Dr. Gordon McBean, Professor Emeritus, Western University Research Chair, Institute for Catastrophic Loss Reduction
Over many decades, climate change has evolved from being a topic of scientific interest to becoming a policy issue in the 80s and now the “defining challenge of our time.” I serve as the Research Chair to the Institute for Catastrophic Loss Reduction (ICLR), which was established by Canada’s property and casualty insurance industry as an independent, not-for-profit research institute in 1997, linked with Western University in 1999, and quickly evolved into a world-class centre for multi-disciplinary disaster prevention research and communication.
The Latest Report
In February 2022, the Intergovernmental Panel on Climate Change (IPCC) report was released, addressing the issues of impacts, adaptation and vulnerability. The overall summary concluded, with high confidence that “human-induced climate change has caused widespread adverse impacts and related losses and damages to nature and people. The rise in weather and climate extremes has led to some irreversible impacts as natural and human systems are pushed beyond their ability to adapt. Climate change impacts and risks are becoming increasingly complex and more difficult to manage.” The Report also notes that “Addressing these risks have been made more urgent by delays due to misinformation about climate science that has sowed uncertainty, and impeded recognition of risk.”
What is Being Done
Canada is warming about twice as fast as the global average and we are seeing increased numbers and intensity of extreme events, with wildfires, flooding, hot days and extreme weather having major impacts—including Ontario’s recent derecho storm. Some communities, fortunately, have displayed great creativity, foresight and commitment to reducing their risk to wildfires by capitalizing on their strengths and forming alliances with internal and external players to build capacity as reported in Cities Adapt to Extreme Wildfires, Celebrating Local Leadership.
The Industry’s Contribution
ICLR and its peers have studied implications of the climate crisis for insurers and consumers and we’re committed to the development and communication of disaster prevention knowledge. After years of discussions, the Federal Government hosted on May 16, 2022, a National Adaptation Symposium to launch its public engagement and consultation process for Canada’s first-ever Adaptation Strategy. Several insurance company representatives participated in the process, including IBC’s Craig Stewart, Vice-President, Climate Change and Federal Issues, as co-chair of the Disaster Resilience and Security Advisory Table. It’s an important role for the sector.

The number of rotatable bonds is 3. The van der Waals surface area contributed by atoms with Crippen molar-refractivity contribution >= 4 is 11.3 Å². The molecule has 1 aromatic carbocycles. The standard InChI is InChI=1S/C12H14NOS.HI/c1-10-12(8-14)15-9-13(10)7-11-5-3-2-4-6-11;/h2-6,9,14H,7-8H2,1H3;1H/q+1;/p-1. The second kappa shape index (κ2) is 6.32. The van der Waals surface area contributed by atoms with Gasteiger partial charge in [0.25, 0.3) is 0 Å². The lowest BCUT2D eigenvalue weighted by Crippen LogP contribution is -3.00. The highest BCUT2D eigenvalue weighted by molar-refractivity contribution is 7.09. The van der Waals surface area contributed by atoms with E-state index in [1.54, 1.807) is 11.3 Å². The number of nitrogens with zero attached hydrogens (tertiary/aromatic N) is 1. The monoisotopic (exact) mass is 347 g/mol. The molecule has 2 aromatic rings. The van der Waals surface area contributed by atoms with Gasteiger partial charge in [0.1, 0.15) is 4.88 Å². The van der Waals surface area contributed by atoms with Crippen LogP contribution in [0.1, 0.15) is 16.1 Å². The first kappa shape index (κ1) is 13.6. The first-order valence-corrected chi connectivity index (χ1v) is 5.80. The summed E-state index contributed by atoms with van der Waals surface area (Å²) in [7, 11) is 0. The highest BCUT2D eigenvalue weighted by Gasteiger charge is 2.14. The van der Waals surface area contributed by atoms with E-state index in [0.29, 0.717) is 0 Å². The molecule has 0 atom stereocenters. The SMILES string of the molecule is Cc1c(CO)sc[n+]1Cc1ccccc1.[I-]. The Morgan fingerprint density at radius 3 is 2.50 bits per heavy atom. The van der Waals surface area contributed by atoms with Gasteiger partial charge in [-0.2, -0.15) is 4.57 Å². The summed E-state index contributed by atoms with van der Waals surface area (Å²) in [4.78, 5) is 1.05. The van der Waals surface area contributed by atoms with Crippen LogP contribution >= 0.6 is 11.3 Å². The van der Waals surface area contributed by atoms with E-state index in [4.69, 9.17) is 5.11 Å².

What Brokers Can Do
Brokers can fight against climate change by encouraging property owners and others to reduce exposure and vulnerability of houses and other infrastructure. They can speak out about climate misinformation. They can add their voices to the multi-disciplinary choir of experts working to explain that the climate crisis is upon us now and to convince Canadians that we can and should act to reverse it through concerted national and individual action.
Brokers can take personal actions to protect their own workplaces and homes, with the flood, fire, and wind-protection measures that ICLR and others advocate. And by understanding the resilience features that provide enhanced risk reduction in a changing climate, such as impact-resistant roofing, sewer backflow valves, battery backup sump pumps, noncombustible cladding, and others, insurers will increase consideration of these features in ratemaking and other policy decisions. With their homes, families, and offices protected, brokers will be better prepared to serve their customers in times of need.